How much energy is shifted?
Physics Narrative for 11-14
So far we have introduced an energy perspective, seeing processes as shifting energy between different kinds of stores and along various pathways. Now we turn our attention to the question of how much energy is being shifted. Being able to answer this question is of great practical importance, whether in designing car engines, estimating the energy demands of a city or thinking about the insulating properties of a new material.
Calculating energy changes is not required of pupils in the 11–14 age range, although it certainly is during the next stage of schooling. We are therefore including much of the material in this episode to allow you, the teacher, to develop a broader and deeper understanding of the topic.
Thinking about lifting things is a good place to start investigating the
how much? question. For example, how much energy is shifted when you lift a stool up onto the bench at school? How does this compare with the energy shifted when you lift a book up onto a shelf?
In both cases energy is shifted from the chemical store of your muscles to the gravitational store of the stool or book in the Earth's field. Furthermore, thinking back to the ideas of episode 03, the energy is shifted along a mechanical working pathway.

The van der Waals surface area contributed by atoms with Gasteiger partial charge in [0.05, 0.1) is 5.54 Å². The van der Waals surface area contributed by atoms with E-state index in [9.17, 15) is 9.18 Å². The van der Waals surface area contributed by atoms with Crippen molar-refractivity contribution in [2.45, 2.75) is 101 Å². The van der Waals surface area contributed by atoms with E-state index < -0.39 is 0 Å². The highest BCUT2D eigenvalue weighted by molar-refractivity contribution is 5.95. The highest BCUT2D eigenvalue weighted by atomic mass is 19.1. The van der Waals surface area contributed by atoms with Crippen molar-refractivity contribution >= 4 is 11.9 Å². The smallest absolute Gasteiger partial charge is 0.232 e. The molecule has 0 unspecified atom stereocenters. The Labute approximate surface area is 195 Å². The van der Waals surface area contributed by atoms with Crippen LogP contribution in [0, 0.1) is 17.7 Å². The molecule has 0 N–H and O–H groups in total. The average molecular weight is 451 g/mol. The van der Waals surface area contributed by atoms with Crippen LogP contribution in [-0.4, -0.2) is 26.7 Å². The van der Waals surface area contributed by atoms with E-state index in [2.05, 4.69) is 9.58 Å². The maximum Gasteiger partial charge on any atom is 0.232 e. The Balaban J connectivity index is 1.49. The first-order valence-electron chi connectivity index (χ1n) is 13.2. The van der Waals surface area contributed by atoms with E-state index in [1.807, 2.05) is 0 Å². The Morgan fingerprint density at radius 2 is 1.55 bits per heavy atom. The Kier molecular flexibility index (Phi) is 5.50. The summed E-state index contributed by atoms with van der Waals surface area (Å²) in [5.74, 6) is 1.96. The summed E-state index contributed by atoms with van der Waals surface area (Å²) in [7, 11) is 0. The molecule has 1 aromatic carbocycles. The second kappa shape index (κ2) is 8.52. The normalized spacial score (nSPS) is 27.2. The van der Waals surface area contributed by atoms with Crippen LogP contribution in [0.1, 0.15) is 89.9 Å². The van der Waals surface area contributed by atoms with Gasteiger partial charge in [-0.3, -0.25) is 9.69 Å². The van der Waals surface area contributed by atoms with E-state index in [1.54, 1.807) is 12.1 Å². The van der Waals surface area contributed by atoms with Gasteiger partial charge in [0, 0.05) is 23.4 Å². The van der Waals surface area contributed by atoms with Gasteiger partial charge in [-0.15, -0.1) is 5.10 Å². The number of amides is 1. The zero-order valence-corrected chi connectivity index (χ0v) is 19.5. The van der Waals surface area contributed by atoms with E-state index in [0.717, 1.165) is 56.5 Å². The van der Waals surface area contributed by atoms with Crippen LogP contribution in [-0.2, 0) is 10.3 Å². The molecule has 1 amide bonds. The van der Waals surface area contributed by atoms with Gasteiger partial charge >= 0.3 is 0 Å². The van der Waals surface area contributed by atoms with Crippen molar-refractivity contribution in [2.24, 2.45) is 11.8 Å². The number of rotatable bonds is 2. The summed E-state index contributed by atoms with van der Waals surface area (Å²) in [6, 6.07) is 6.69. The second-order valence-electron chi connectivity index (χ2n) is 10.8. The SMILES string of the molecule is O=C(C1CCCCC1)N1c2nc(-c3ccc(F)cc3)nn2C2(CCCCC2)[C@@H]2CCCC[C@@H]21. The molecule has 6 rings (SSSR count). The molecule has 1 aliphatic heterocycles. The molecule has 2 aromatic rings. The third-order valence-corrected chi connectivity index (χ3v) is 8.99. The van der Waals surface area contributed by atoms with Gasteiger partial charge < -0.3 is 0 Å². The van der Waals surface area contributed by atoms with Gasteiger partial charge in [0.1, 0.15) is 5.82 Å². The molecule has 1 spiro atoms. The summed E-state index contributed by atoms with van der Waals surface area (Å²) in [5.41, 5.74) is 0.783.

The amount of energy shifted in lifting the book or stool depends on just two things:
- The lifting force
- The height through which the object is lifted
In fact, you can calculate how much energy (in joules) is shifted by multiplying the force (in newtons) by the height (in metres).
Suppose the stool has a mass of 3 kilogram and the bench top is 1.5 metre above the floor. The energy shifted can be calculated energy = force of gravity × height (or, in symbols: E = F × d).
Working with this data:
energy = 30 N × 1.5 m
You can work out that the energy shifted is 45 J
Notice that here we are assuming that a 30 newton force is being used to lift the 3 kg mass. In other words, the lifting force is taken to be equal to the gravity force acting on the object. Underlying this assumption is the idea that the stool is lifted at a steady speed. Thus, once the stool is set into upwards motion, the lifting force equals the gravity force, the resultant force is zero and the stool moves at a steady speed. If this is not too clear you'll find more help in episode 02 of the SPT: Motion topic.
There are countless situations in which energy is shifted by mechanical working. For example, if I push my car along the road, energy is shifted from the chemical store of my muscles to the kinetic store of the car through mechanical working. All such cases involve a force acting for a certain distance (I might push my car 20 metre along the road) and the energy shifted can be calculated as follows:
energy = force × distance
energy/joule = force/newton × distance/metre
and, as symbols:
E = F × d
Here we are assuming that the force acting is constant in strength and direction throughout the movement and is along the same line as the distance moved. In general terms, the constant force exerted multiplied by the distance moved by the force (in the direction in which it is exerted) gives you the energy shifted from one store to another. Back to dragging boxes for a recap.